Is an educator student sexual relationship, which continued after the student graduated from high school, still grounds by which to sanction the educator?
12 June, 2021 by
Thomas W. Bailey
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Background: A male high school instrumental instructor and band director, M.T., began a romantic relationship with a 10th grade female band student (Student) in 2001 while employed for a Pennsylvania school district (District).  M.T. continued the relationship with the Student to include sexual acts during her junior and senior years.  The Student testified several sexual acts occurred within the District’s band room and band room office ending in 2004 with her graduation.   

 M.T. continued to contact the Student when she attended college.  Her parents complained to the District of continual communication by M.T. while their daughter was in college.  In July, 2004 the District gave a written reprimand to M.T. to cease contact with the Student.  M.T. continued contacting the Student after the reprimand.

 The Student subsequently broke off the relationship with M.T. in the Spring, 2005 and told her parents of their sexual relationship. The parents then contacted the District where M.T. was still employed.  

 In April, 2005, M.T. was suspended without pay by District based upon the parent complaint.   

 On November 7, 2007, the Pennsylvania Department of Education (PDE) filed a Notice of Charges with the Professional Standards & Practices Commission (Commission) and served a copy to M.T.  Charges from the Educator Discipline Act (EDA) included immorality, negligence, intemperance, cruelty, incompetence, sexual abuse or exploitation, and violations of the Code of Professional Practice and Conduct for Educators (Code of Practices).  The violations of the Code of Practices included provisions prohibiting the acceptance of gifts by teachers and prohibiting sexual conduct between a teacher and student. PDE also claimed that M.T. posed an immediate threat to the health, safety, and welfare of students and sought immediate suspension of his certificates.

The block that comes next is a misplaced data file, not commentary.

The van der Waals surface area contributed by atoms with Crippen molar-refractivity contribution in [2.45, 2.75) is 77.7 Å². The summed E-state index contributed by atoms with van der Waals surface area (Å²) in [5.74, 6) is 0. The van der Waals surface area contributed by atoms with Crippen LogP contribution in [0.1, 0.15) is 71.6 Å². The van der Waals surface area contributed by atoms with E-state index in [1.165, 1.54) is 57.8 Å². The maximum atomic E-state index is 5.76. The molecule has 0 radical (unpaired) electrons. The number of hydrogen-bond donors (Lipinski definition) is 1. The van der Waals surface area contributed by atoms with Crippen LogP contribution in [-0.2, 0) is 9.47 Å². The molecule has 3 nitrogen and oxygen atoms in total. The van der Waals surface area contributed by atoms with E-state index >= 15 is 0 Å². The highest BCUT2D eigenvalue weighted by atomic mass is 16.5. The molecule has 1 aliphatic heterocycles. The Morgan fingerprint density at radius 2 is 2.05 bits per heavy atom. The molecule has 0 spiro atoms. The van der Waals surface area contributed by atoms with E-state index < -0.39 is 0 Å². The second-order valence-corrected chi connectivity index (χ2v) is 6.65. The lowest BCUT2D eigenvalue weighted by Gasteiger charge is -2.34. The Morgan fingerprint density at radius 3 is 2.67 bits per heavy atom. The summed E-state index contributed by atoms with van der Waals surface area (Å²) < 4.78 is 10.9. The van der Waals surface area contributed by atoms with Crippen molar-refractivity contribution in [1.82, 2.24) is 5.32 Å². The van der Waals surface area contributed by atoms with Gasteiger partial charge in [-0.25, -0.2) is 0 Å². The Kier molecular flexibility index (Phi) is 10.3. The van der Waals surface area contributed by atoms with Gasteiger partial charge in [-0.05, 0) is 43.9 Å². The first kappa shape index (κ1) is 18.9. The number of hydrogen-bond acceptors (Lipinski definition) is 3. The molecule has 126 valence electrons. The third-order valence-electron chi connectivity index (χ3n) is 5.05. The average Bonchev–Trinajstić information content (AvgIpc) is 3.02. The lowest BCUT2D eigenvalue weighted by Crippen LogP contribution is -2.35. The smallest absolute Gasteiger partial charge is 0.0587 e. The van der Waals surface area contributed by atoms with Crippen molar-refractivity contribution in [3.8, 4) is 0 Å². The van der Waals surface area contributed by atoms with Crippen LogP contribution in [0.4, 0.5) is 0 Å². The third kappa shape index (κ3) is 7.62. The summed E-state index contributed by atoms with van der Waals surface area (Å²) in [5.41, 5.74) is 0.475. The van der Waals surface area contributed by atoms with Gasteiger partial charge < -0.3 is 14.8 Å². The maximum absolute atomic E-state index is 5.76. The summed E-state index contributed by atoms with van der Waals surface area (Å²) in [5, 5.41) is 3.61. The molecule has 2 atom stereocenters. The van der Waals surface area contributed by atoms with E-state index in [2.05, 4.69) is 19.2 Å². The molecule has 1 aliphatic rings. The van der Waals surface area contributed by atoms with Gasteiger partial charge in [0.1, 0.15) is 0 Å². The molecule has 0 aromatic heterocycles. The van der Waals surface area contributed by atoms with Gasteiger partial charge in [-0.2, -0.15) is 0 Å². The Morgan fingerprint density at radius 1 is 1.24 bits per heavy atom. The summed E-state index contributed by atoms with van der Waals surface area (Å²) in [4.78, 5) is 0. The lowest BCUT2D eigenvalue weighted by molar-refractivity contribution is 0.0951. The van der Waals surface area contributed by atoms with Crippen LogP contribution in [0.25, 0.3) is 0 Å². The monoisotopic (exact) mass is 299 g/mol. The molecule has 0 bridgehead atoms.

The Commission appointed a Hearing Officer (HO) who heard three days of testimony from the Student, M.T. and others.  M.T. was represented by counsel.

  The HO’s recommendation to the Commission include his Findings of Fact and Conclusions of Law which determined PDE had met its burden of proof on all but two charges.  The Hearing Officer’s recommendation did not find M.T. to have given a prohibited gift to Student and that he was not an immediate threat to students.  M.T. filed many exceptions with the Commission.  M.T. claimed the technical rules of admissibility of evidence apply during Commission hearings, that his alleged, immoral conduct was not testified to by third party witnesses and that PDE did not offer sufficient evidence of professional incompetence, among other exceptions.  PDE asserted M.T. remained an imminent threat to students. 

 Upon review, the Commission denied M.T.'s exceptions, found him to be responsible on all charges except the gift and  immediately revoked his teaching certificates.

 

Issues before Commonwealth Court: 1. Do the technical rules of courtroom evidence apply during an EDA hearing? 2. What educator conduct constitutes immorality in a relationship with a student? 3. What educator conduct constitutes lack of professional competence for an educator engaged in a sexual relationship with a student?

 

Commonwealth Court’s opinion: Technical rules of evidence followed in courtroom litigation do not apply to a Commission Hearing Officer. The strict rules of evidence practiced in Pennsylvania Common Pleas Courts and US District Courts are not followed. All relevant evidence of reasonably probative value may be received. 

Sexual intercourse with a student inside the band room office constituted educator immorality. “Immorality is conduct which offends the morals of the Commonwealth and is a bad example to the youth whose ideals a professional educator or charter school staff member has a duty to foster and elevate.” Third party testimony to the immoral acts was not necessary.  Immorality with a student violated EDA Section 9c(1).

 M.T.'s professional competence in teaching kids did not appear to suffer during the sexual relationship with the student. Incompetency is a continuing or persistent mental or intellectual inability or incapacity to perform the services expected of a professional educator or a charter school staff member. Absence evidence of failure to prepare for class or uphold assigned duties, the educator was not proven by the preponderance of evidence presented to be incompetent in his actions. PDE failed to carry its burden to prove this Charge.

 

Importance: Immorality of educator student sexual relationship defined in detail.  Criteria for professional incompetence explained as well as PDE's burden of proof before the Commission.  PDE must prove elements by preponderance of the evidence: over 50% of the evidence produced exhibits culpability. 2-25-21

 

M.T. v. PA Department of Education 56 A3d 1 (Pa. Commonwealth Court 2010)

 M.T. pro se

Attorney Nicole Werner for Pennsylvania Department of Education

 

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